A special commission has been told amphetamine possession and dealing spiked 250 per cent in the seven years to 2016.
7 May 2019 - 3:00 PM  UPDATED 7 May 2019 - 3:00 PM

Amphetamine possession and dealing rose 250 per cent in NSW between 2009 and 2016, a special commission into ice has heard.

The inquiry, set up by the NSW government in November 2018, is examining the use and impact of methamphetamines and other illicit stimulants such as MDMA.

Counsel assisting, Sally Dowling SC, opened the hearing in Sydney on Tuesday.

Figures from the Bureau of Crime Statistics and Research submitted by acting executive director Jackie Fitzgerald show possession and dealing of amphetamines all rose 250 per cent in the seven years to 2016.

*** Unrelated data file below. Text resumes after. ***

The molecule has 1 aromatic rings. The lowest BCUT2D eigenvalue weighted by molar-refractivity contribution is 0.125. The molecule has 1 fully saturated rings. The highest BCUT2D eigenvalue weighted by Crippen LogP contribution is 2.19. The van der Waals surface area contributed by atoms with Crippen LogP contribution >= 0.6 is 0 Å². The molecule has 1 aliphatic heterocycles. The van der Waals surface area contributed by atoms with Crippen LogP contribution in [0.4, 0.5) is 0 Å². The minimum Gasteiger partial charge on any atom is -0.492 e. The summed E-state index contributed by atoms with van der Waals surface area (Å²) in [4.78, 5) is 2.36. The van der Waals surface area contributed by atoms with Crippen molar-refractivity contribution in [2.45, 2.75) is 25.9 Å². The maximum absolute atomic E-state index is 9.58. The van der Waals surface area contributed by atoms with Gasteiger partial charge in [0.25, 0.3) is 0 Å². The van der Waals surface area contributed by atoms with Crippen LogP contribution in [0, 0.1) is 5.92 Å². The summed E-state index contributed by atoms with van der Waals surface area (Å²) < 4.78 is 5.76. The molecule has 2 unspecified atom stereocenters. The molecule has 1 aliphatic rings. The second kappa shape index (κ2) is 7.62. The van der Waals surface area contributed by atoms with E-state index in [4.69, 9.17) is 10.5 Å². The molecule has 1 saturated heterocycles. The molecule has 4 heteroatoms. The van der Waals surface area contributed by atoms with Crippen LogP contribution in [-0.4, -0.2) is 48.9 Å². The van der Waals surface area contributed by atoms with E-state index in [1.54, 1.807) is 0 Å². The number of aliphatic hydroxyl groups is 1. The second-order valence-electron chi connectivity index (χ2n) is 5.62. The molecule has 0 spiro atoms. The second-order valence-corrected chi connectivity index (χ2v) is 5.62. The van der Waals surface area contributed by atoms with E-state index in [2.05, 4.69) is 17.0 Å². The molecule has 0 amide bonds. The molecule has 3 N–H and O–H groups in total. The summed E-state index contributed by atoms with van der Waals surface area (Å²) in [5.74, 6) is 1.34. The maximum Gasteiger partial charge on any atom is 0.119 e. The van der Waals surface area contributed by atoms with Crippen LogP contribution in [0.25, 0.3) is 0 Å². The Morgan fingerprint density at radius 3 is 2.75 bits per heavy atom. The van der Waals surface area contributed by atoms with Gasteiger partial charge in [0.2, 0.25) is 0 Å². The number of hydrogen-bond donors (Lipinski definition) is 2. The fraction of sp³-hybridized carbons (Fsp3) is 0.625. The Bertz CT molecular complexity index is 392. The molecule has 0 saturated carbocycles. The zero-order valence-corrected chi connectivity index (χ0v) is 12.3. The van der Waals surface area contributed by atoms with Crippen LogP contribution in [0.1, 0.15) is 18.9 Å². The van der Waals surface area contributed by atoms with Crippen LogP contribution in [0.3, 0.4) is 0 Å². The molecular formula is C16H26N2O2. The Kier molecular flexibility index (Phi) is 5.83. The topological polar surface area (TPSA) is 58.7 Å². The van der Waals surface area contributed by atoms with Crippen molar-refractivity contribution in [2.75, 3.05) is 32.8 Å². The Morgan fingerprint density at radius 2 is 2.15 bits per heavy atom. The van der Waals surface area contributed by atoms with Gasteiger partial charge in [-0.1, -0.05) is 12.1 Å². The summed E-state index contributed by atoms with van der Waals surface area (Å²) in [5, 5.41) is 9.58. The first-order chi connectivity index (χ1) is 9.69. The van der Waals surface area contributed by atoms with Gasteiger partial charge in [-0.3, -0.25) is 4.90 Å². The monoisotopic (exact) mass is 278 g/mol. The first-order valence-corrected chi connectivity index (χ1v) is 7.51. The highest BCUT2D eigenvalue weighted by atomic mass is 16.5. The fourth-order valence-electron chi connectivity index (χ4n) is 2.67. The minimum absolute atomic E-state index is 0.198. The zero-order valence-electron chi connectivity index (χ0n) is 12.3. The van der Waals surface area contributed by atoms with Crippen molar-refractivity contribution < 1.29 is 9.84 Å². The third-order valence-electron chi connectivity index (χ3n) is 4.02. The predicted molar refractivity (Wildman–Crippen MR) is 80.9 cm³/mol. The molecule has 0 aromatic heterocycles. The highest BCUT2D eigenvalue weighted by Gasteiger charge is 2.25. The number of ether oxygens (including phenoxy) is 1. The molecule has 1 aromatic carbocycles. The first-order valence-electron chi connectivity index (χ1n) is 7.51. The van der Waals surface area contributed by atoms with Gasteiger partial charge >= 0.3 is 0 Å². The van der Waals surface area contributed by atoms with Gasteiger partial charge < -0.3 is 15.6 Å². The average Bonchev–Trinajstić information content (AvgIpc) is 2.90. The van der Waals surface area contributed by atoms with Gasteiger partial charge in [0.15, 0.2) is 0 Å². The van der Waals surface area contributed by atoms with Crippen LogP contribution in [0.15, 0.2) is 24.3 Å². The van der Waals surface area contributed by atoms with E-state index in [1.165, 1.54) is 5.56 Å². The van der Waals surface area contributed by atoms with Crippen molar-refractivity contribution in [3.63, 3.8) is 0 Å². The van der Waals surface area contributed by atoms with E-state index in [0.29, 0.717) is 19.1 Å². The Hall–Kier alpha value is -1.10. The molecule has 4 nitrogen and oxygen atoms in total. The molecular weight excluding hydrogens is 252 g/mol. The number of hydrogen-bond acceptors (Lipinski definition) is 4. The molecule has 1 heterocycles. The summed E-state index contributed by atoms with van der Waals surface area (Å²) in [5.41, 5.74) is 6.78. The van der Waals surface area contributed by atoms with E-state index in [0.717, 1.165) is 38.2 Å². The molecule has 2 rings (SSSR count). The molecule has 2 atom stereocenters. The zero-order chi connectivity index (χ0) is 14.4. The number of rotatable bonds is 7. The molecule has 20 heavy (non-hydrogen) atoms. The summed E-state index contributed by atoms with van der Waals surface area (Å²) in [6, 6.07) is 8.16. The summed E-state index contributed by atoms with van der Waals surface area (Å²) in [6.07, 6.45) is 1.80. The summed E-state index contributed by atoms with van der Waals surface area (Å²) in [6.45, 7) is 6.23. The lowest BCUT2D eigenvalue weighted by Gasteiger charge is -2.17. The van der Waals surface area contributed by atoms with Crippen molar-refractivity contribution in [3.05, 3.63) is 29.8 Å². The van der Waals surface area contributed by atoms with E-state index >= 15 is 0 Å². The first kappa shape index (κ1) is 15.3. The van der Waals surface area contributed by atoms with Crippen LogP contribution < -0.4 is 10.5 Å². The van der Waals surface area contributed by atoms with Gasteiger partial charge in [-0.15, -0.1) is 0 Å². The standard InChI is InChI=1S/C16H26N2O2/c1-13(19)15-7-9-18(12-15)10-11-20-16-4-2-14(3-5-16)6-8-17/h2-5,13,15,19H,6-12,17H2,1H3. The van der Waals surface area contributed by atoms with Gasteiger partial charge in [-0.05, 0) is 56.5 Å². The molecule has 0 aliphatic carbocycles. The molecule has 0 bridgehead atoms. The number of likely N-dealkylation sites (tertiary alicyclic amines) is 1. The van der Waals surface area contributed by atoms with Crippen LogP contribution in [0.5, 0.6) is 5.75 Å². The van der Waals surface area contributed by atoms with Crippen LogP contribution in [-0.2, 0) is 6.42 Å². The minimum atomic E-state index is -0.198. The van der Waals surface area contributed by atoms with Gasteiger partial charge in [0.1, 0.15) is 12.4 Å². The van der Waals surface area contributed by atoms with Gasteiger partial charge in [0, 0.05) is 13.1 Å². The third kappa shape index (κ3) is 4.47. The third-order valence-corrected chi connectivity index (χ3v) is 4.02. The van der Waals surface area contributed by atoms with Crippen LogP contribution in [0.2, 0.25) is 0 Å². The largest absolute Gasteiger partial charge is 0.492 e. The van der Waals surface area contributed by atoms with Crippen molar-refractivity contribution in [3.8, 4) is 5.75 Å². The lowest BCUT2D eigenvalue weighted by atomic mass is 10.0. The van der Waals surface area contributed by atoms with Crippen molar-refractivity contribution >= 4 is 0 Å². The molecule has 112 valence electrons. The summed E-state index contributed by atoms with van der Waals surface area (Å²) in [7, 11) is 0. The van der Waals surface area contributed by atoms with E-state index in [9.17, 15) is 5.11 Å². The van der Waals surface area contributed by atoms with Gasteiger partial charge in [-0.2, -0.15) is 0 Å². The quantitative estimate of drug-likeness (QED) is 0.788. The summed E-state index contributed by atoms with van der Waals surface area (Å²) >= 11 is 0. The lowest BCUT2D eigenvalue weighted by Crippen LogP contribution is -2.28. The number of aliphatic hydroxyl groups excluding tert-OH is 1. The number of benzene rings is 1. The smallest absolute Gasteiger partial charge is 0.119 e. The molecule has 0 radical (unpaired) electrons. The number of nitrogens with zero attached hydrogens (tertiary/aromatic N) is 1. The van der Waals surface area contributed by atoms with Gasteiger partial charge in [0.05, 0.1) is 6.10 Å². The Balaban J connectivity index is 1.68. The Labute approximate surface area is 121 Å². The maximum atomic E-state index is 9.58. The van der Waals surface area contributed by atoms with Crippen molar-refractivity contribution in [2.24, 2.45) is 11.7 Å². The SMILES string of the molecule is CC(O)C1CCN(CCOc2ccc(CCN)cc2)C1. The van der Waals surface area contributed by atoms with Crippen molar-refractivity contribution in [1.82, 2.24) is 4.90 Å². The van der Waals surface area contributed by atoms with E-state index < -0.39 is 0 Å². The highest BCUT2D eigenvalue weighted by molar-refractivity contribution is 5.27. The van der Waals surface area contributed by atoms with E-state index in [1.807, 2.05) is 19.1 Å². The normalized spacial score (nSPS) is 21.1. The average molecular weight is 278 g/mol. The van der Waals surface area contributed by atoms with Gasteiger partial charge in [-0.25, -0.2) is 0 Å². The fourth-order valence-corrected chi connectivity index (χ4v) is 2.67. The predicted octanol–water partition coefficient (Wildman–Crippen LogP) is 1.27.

Between 2011 and 2018, Ecstasy possession increased by 131 per cent and Ecstasy dealing increased by 70 per cent, the figures show.

Some 73 per cent of people found guilty of amphetamine possession in 2018 had a prior conviction in the past five years with 20 per cent having a prior conviction for domestic violence and 24 per cent having previously served a prison sentence.

When the hearing opened last month, Counsel assisting, Sally Dowling SC, said that Aboriginal communities have twice the rate of amphetamine use as the broader community,

"Chronic use of crystal methamphetamine can cause the collapse of the user's health,” she said.

"It is sometimes associated with amphetamine-induced psychosis that, in extreme cases, may manifest in paranoia and violence and sometimes - tragically - in suicidal behaviour."


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